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2d image reconstruction from 1D images

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oneill38
oneill38 on 24 Nov 2020
Commented: Bjorn Gustavsson on 24 Nov 2020
Hi everyone,
I am facing a problem with image resconstruction and hope you could help me to find a way to do what I am looking for. I will try to make it as clear as possible :
I have a 2D dimensional non uniform (7cm diameter) beam and a 1D detector to image that beam. The detector is a square of 7x7 cm and is composed of 10 vertical strips. The beam is incoming onto the detector perpendicularly and produce a 1D image (10 strips) . Then I rotate the detector by 1° and acquire another image and do this for angles between 0 and 180°. With that set of images I would like to reconstruct the 2D-image of the beam.
I would like to know if there is some premade function to do this. I have looked around the iradon function but I fear this solution does not correspond to my problem since it is made for 1D projection gathered rotating around the object.
From my problem what I need (I think) is a function that superimpose the 1D images all together and normalize the values. I am not really sure whether or not I have to consider my images as 1D images or 2D-like images (10 x 10 times the same value for exemple)...
If anyone as some ideas on how to do this, please fell free to help.
Thanks a lot in advance

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Rik
Rik on 24 Nov 2020
I agree with Bjorn: this is how I would sketch the basics for a sinogram and Radon transform.
Image Analyst
Image Analyst on 24 Nov 2020
So are you're essentially wanting to do a reconstruction of the entire thing from projections? This is exactly how CT (computed tomography) works. I don't have code for CT reconstruction from projections. It's not easy - after all the guy won a Nobel prize for it.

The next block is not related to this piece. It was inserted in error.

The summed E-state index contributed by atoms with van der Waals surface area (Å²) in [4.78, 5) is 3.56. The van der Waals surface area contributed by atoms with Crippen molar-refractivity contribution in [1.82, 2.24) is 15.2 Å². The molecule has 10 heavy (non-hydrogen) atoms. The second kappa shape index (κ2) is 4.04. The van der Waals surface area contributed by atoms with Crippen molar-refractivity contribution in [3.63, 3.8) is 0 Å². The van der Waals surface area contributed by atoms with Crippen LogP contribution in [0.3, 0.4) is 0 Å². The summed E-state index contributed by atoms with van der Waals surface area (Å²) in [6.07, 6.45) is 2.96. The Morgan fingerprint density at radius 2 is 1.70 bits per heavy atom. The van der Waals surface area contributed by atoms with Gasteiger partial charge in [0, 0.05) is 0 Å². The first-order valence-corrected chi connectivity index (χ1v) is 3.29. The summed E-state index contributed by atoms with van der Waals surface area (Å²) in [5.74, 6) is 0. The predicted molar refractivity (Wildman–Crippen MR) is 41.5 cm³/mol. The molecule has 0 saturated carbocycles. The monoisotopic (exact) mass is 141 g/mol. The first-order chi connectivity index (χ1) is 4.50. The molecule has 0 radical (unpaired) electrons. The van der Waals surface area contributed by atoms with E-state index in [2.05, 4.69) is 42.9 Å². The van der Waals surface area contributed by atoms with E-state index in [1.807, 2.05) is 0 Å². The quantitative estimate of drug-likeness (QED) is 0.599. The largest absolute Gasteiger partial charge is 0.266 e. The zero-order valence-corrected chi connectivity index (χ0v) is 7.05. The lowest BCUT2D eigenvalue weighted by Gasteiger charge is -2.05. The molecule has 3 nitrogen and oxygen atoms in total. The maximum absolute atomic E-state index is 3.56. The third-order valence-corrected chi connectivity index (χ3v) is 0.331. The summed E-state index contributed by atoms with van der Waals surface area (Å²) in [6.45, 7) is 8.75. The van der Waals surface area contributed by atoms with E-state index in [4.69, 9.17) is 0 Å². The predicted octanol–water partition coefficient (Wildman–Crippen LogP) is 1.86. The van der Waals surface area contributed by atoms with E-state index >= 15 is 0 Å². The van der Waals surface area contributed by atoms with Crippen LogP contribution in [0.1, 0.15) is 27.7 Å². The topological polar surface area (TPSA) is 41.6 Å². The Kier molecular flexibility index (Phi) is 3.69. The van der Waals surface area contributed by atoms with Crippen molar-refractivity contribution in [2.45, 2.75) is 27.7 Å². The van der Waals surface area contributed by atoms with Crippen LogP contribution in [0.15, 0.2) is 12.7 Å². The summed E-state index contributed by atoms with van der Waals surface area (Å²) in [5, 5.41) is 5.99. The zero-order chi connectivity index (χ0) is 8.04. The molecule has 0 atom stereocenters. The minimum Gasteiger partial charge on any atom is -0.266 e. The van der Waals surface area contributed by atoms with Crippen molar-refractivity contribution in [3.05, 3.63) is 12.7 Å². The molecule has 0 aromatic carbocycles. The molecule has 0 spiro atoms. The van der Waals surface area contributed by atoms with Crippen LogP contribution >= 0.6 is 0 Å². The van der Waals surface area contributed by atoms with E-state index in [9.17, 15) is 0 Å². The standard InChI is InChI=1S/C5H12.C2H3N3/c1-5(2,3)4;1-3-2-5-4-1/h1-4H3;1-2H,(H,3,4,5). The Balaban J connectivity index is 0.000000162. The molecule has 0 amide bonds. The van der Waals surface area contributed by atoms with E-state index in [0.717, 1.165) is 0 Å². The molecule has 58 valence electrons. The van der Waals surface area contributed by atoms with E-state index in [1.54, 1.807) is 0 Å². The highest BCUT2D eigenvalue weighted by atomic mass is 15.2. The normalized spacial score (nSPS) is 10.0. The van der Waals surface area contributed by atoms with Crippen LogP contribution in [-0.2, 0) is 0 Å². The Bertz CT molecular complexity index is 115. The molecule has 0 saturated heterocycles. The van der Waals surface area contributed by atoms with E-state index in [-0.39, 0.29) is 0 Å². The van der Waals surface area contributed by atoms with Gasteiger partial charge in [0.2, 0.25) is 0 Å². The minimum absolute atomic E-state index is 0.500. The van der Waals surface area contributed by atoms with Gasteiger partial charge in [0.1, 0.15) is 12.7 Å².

Bjorn Gustavsson
Bjorn Gustavsson on 24 Nov 2020
@Image Analyst, yeah, but Cormac (as far as I recall) used the central slice theorem to numerically solve/calculate the inverse radon-transform, and we can use iradon - it is great to be spoilt by those who paved the way and dug the ditches...

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Answers (1)

Bjorn Gustavsson
Bjorn Gustavsson on 24 Nov 2020
Edited: Bjorn Gustavsson on 24 Nov 2020
That definitely looks like the text-book definition of the Radon-iRadon transform pair setup. The limitation here is the 10 strips. That is a rather low number of line-integrals to get, but the geometry is the same.
Perhaps you can extract some additional resolution in the l-direction by making small shifts in the l-direction and deconvolve for sub-strip-with variations - but I guess that's for later. Try with iradon and good luck!
HTH

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oneill38
oneill38 on 24 Nov 2020
Yes. I guess next time I will draw the sketch first before asking ^^'.
About making shifts to virtually increase the resolution ; I can do this experimentally actually. So this is a very good idea and I did not think about it to be honest. Thanks for the tip !
Bjorn Gustavsson
Bjorn Gustavsson on 24 Nov 2020
There's a Swedish cartoon that argues agains that in "the most colourful" language, that I want to but will not quote...
My pleasure. Please update us with the results - because this is something I'm interested in from a fundamental level.

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